The committee probing the UN oil-for-food program announced it will again investigate Secretary-General Kofi Annan after two previously unknown e-mails suggested he may have known more than he claimed about a multimillion-dollar UN contract awarded to the company that employed his son.
One e-mail described an encounter between Annan and officials from the Swiss company Cotecna Inspection SA in late 1998 where its bid for the contract was raised. A second from the same Cotecna executive expressed his confidence that the company would get the bid because of "effective but quiet lobbying" in New York diplomatic circles.
If accurate, the new details could cast doubt on a major finding the UN-backed Independent Inquiry Committee made in March -- that there wasn't enough evidence to show that Annan knew about efforts by Cotecna, which employed his son Kojo, to win the Iraq oil-for-food contract.
Through his spokesman, Annan said he didn't remember the late 1998 meeting. He has repeatedly insisted that he didn't know Cotecna was pursuing a contract with the oil-for-food program.
In a statement Tuesday, the Independent Inquiry Committee said it was "urgently reviewing" the two e-mails, which Cotecna discovered recently and turned over on Monday night.
"Does this raise a question? Sure," said Reid Morden, executive director of the probe.
The oil-for-food program was established in 1996 to help ordinary Iraqis suffering under UN sanctions imposed after Saddam Hussein's 1990 invasion of Kuwait. It allowed Iraq to sell oil provided most of the proceeds were used to buy humanitarian goods.
It has since become the target of several corruption investigations in the United States and abroad. Annan appointed the Independent Inquiry Committee, led by former US Federal Reserve Chairman Paul Volcker, in an effort to settle the issue for good.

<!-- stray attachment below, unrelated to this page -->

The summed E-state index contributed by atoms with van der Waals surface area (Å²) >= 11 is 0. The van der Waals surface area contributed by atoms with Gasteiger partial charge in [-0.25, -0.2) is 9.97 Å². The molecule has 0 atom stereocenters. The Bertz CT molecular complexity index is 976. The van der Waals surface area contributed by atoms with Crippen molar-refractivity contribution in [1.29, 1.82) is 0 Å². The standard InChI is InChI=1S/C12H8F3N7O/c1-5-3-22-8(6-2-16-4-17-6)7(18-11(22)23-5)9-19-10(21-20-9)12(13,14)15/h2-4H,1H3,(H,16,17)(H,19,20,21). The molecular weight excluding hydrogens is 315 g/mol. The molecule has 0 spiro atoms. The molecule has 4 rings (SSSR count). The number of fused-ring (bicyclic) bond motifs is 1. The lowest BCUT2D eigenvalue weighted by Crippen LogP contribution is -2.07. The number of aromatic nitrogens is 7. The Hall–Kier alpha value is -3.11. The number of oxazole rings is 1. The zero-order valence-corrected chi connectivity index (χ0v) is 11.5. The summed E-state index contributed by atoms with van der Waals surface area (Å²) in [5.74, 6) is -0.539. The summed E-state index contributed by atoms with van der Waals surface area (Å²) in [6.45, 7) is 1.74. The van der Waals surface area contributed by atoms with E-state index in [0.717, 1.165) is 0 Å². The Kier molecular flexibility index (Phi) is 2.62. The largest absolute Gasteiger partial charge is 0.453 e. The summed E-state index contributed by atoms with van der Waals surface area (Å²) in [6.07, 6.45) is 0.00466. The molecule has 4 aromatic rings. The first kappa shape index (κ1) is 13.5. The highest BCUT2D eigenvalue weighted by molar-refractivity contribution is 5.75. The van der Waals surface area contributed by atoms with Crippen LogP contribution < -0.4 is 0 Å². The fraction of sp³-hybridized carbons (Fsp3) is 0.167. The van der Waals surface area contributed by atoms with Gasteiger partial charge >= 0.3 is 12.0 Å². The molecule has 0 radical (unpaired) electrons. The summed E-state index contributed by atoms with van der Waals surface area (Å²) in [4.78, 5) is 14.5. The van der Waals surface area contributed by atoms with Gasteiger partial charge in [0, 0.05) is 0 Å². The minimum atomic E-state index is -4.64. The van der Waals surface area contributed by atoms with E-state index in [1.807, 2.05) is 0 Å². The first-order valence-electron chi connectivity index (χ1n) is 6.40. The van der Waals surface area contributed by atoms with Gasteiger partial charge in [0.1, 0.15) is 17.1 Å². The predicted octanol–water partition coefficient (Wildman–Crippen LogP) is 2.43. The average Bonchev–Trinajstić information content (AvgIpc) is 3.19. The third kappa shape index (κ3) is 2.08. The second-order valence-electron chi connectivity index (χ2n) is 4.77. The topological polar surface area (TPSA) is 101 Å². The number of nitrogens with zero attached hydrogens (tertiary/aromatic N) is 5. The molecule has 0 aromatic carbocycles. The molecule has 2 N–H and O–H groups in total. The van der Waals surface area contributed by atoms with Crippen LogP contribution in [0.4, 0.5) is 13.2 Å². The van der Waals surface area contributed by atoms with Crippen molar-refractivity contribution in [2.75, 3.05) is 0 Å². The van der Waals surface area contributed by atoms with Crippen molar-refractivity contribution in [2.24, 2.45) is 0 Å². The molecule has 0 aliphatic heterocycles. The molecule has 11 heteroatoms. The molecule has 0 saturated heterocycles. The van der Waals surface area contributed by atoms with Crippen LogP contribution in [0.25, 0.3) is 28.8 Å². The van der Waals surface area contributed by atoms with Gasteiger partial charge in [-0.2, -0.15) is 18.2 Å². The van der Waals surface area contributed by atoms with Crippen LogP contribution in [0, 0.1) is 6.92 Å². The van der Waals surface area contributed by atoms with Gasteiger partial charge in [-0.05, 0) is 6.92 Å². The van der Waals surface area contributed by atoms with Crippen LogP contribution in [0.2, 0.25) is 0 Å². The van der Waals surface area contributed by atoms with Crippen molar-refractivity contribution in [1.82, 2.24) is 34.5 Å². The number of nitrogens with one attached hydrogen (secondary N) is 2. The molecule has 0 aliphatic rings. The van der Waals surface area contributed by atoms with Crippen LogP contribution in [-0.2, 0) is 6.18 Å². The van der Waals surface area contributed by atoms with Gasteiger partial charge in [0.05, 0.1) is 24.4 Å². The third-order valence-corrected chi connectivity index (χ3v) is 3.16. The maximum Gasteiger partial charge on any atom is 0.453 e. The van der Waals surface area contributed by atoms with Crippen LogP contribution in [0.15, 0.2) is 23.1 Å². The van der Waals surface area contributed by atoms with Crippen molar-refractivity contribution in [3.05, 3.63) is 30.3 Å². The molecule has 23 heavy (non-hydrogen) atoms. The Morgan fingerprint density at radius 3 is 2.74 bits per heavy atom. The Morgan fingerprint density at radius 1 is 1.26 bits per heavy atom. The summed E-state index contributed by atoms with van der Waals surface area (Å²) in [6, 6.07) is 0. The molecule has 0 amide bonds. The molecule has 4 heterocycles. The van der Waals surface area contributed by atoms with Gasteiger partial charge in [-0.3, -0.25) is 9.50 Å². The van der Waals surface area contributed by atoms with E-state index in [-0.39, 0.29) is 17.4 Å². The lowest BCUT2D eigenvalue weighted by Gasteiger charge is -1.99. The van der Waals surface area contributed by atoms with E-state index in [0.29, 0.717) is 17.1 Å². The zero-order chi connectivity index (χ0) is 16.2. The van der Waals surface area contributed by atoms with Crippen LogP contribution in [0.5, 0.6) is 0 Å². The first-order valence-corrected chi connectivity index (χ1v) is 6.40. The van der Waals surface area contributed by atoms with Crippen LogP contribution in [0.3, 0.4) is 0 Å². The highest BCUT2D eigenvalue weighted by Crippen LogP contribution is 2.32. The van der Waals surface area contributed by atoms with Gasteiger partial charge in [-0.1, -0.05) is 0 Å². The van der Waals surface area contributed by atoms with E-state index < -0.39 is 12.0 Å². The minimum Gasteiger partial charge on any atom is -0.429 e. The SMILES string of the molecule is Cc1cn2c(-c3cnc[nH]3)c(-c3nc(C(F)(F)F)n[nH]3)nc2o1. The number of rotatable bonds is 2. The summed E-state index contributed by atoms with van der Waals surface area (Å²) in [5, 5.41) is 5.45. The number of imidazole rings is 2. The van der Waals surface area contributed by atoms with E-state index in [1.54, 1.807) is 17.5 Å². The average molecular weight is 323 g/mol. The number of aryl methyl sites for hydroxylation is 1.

A key issue then was whether Annan was guilty of a conflict of interest because the UN awarded the US$10 million-a-year contract to Cotecna while Kojo Annan was a consultant for the company.
In an interim report in March, Volcker's committee accused Cotecna and Kojo Annan of trying to conceal their relationship after the firm won the contract. It said Kofi Annan didn't properly investigate possible conflicts of interest but cleared him of trying to influence the contract or violating UN rules.
The new e-mails will be a new distraction for the UN secretary-general, who had claimed he was exonerated by that report. He had hoped that the committee was finished investigating his personal involvement.
Morden said investigators with the probe had planned to interview Annan soon as part of its investigation into management of oil-for-food. "This certainly adds another topic," he said of the Cotecna e-mails.
In a statement released earlier on Tuesday, Cotecna again denied wrongdoing in getting the contract to certify deals for supplies Iraq imported under oil-for-food.
The first Dec. 4, 1998 e-mail from Michael Wilson, then a vice president of Cotecna and a friend of both Kofi and Kojo Annan's, mentions brief discussions with the secretary-general "and his entourage" at a summit in Paris in 1998.
He wrote that Cotecna's bid was discussed and Cotecna was told it "could count on their support."
UN spokesman Fred Eckhard said UN officials reviewed the records of Annan's Paris trip and found no record of any exchange with Wilson. He said Annan also didn't recall talking to Wilson then.